I just finished Indignation by Philip Roth. It was a quick but unsettling read. Set in the early 1950’s it tells the story of a young Jewish man from New Jersey who, fleeing his overbearing father, ends up at a small college in Ohio. Set against the backdrop of the Korean War, the story chronicles the battles that the protagonist faces in his own life.
Though the narrative arc of the story is quite simple, the characters, their interactions, their intentions, and what happens to them is, upon reflection, quite complicated.
On the one hand I could argue that Roth is telling a story about a protagonist who causes his own downfall. A protagonist who is so indignant that he finds himself time and again at rage’s doorstep. A protagonist who is so lacking in self-awareness that he can’t see either his faults or his potential, his entrapment or his escape route.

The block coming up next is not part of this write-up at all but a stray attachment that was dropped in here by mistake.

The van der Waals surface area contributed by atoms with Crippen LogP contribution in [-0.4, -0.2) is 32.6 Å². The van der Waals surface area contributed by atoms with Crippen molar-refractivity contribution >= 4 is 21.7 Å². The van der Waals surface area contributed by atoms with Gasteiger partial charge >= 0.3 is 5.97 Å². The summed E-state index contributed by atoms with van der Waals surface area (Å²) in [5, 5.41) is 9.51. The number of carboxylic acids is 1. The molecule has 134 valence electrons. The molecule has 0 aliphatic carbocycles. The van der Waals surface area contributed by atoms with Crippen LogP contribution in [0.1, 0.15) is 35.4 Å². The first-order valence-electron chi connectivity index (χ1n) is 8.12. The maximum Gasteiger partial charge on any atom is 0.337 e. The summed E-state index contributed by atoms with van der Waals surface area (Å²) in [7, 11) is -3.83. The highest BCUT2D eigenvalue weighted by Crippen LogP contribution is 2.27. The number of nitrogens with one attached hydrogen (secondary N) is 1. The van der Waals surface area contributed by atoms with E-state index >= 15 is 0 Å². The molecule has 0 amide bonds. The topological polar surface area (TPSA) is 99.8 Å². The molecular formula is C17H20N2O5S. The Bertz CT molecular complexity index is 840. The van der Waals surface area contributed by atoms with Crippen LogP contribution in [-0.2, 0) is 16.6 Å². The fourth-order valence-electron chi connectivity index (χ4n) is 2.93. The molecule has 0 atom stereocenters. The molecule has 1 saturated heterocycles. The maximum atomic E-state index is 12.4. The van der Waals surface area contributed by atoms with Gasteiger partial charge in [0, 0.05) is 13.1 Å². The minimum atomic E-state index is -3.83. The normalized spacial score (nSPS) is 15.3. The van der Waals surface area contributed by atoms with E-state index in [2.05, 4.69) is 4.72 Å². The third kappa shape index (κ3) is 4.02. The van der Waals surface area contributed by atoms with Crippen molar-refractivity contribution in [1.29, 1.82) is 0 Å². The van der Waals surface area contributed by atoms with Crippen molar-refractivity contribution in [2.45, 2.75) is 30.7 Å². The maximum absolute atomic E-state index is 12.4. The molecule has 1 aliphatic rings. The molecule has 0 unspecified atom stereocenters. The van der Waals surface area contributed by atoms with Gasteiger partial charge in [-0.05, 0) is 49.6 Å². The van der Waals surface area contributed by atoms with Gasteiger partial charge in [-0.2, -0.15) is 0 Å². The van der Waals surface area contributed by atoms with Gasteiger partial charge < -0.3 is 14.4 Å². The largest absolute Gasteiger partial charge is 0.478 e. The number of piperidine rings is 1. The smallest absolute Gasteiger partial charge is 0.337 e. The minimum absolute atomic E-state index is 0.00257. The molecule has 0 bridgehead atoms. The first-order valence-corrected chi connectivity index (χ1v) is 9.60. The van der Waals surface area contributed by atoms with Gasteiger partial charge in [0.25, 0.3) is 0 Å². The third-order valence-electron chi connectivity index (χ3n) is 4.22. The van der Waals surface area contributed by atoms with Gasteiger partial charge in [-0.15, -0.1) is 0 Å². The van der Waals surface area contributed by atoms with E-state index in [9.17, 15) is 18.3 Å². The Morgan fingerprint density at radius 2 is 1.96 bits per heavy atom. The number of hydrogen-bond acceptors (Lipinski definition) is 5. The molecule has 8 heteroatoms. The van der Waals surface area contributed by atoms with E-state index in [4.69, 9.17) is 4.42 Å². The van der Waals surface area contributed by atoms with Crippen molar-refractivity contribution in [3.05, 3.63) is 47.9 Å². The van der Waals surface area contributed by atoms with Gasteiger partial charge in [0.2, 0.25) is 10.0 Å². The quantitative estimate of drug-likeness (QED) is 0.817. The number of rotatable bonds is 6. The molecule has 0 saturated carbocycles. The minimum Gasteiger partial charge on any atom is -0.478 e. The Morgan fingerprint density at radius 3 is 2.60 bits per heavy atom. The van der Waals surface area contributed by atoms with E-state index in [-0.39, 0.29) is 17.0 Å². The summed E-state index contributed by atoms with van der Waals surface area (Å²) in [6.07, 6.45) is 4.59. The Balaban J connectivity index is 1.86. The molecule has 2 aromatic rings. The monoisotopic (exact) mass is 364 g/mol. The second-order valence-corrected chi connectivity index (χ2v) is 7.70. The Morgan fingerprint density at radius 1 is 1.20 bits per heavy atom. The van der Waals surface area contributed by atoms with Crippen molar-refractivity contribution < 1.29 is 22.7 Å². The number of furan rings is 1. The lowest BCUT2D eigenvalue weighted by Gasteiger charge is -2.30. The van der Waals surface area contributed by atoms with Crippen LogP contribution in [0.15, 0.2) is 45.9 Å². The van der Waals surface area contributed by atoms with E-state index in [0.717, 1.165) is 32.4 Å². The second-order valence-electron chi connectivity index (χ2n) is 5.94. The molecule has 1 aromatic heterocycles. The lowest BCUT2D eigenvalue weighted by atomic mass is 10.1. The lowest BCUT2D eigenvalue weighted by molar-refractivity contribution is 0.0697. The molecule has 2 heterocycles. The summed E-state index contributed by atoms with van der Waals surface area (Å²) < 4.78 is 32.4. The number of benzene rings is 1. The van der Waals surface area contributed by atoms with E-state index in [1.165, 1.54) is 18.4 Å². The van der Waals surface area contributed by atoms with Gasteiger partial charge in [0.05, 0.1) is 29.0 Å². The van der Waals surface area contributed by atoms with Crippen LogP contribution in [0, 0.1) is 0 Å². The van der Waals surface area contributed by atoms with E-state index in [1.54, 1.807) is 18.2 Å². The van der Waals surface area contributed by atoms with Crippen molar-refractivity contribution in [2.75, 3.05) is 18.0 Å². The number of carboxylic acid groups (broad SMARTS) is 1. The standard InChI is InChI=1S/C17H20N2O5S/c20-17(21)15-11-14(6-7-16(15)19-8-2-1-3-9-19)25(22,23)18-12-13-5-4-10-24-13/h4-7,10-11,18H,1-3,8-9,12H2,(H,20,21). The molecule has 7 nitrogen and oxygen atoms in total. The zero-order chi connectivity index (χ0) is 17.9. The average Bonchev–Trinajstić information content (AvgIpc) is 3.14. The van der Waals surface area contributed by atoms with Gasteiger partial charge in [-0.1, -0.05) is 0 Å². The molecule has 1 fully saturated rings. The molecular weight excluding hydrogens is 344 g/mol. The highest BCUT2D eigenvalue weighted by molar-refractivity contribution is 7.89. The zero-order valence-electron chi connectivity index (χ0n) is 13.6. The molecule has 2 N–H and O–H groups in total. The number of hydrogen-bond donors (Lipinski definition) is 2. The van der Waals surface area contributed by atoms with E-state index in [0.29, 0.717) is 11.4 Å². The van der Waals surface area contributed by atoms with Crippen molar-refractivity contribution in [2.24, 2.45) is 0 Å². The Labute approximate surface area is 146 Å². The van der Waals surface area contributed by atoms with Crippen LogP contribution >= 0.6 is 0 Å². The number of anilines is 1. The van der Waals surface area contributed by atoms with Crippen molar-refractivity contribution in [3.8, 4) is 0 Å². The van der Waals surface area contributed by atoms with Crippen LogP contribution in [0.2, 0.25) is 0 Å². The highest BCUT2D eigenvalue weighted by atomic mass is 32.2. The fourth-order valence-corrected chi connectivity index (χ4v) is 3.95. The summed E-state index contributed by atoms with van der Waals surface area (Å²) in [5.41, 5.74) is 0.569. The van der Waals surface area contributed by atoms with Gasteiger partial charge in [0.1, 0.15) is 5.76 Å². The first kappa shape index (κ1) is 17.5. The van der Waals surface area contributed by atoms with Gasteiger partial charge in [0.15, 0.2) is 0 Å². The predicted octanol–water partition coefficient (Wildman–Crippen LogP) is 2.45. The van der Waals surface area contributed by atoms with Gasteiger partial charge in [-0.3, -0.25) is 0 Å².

On the other hand I could argue that Roth is telling a story about what happens when social forces are so oppressive and restrictive and anxiety unchecked that it literally leads a person to vomit uncontrollably and act out in other, less visceral but equally grotesque ways.
Where does power reside? With the individual who can’t see the path he’s headed down? With the institution that places itself like a boulder on his chest? With a world on the brink of meaningless annihilation?
Roth’s Indignant reminds me of a bumper sticker that says, “If you’re not completely outraged then you aren’t paying attention.” Indignant is a story of wounds– wounds that are self-inflicted and deeply personal, wounds that are the result of oppressive systems, and wounds that come from the bayonet of the faceless enemy.